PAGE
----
Feeling this great responsibility, I desire, by all that I can say and by all that I can do, to awaken in the minds of the rising generation an undying thirst for knowledge and virtue, in order that they may be able, by wise and honorable measures, to preserve the liberties we enjoy.
  
Fearing a possibility that my own religious opinions may be called in question, and by some be misunderstood or misrepresented, I feel it to be my duty, in all plainness and simplicity, to state the religious opinions that have taken an irresistible possession of my mind. At the same time, I require, by this instrument and expression of my will, that neither my own religious opinions, nor the religious opinions of any sect or party whatever, shall ever be made a test or requirement, in any manner or form, of or for admission to, or continuance to enjoy the benefits of this institution.
   
           
 
One God and Father
  With this qualification, I would then impress, as with the last breath of my life, a fact which I believe to be the most exalting that the mind of man is permitted to contemplate, know, or understand — I mean the ennobling truth that there is one God and Father of all, who is over all and above all — who is forever blessed in the plenitude and fulness of his own infinite perfections; that this God is in very deed our Father; that he has created us in his own image and in his own likeness; that we may become one in spirit, and co-workers with Him in all that is good, great and glorious, for time and for eternity.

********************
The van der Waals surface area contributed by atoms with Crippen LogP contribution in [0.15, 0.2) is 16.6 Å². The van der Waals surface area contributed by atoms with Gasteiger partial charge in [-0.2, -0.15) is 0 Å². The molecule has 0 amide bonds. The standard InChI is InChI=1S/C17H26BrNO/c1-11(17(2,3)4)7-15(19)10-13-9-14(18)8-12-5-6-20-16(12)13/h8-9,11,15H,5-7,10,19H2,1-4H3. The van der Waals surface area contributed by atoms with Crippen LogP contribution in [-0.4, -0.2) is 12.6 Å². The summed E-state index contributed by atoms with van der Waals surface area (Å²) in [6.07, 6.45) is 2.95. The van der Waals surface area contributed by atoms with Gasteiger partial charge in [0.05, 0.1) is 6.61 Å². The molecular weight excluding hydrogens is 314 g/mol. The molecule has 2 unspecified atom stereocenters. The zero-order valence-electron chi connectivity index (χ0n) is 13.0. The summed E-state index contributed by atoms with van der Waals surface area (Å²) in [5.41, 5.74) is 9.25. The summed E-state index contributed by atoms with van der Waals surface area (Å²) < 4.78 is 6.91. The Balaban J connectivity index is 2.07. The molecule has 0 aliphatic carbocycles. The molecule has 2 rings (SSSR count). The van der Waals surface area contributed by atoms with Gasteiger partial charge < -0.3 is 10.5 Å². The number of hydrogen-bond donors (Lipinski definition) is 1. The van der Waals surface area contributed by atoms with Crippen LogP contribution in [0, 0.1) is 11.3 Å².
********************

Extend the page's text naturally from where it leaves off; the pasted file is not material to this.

What can be more exalting than for the child to behold an infinite parent causing all the elements and essences of the universe to become his ministers to organize, and individualize, and immortalize undying spirits, capable of knowing Him through an endless progress in knowledge and wisdom and power over the material universe forever; to fee! that our Father in heaven has given to us, as individuals, an immortality and an endless growth, under laws so wise and good as never to require to be altered, amended, or revoked?
  
The life he has given us in his wisdom is an intelligent life — a life of accountability through our consciences, where every act becomes a part of ourselves, to live in our recollection forever.
  
I would impress the fact, that our Creator has used the best means possible in our formation or creation, and has given us the world, and all that in it is, with life and breath, and all things richly to enjoy. He has given all these blessings wrapt up in our capacity for an endless improvement and progress in the knowledge of our Creator, and in the power he has bestowed to receive and communicate happiness to ail his intelligent creation. So that when we come really to know and feel that our God is love — to realize that He is indeed the Infinite of all that is good; when we come to see that he is drawing all the elements and activities of the universe into himself, and constantly elaborating them into higher forms of grandeur and beauty, and thus calling every intelligent creature to wonder, to love and adore forever.
   
           
 
In this God I believe

To give increasing happiness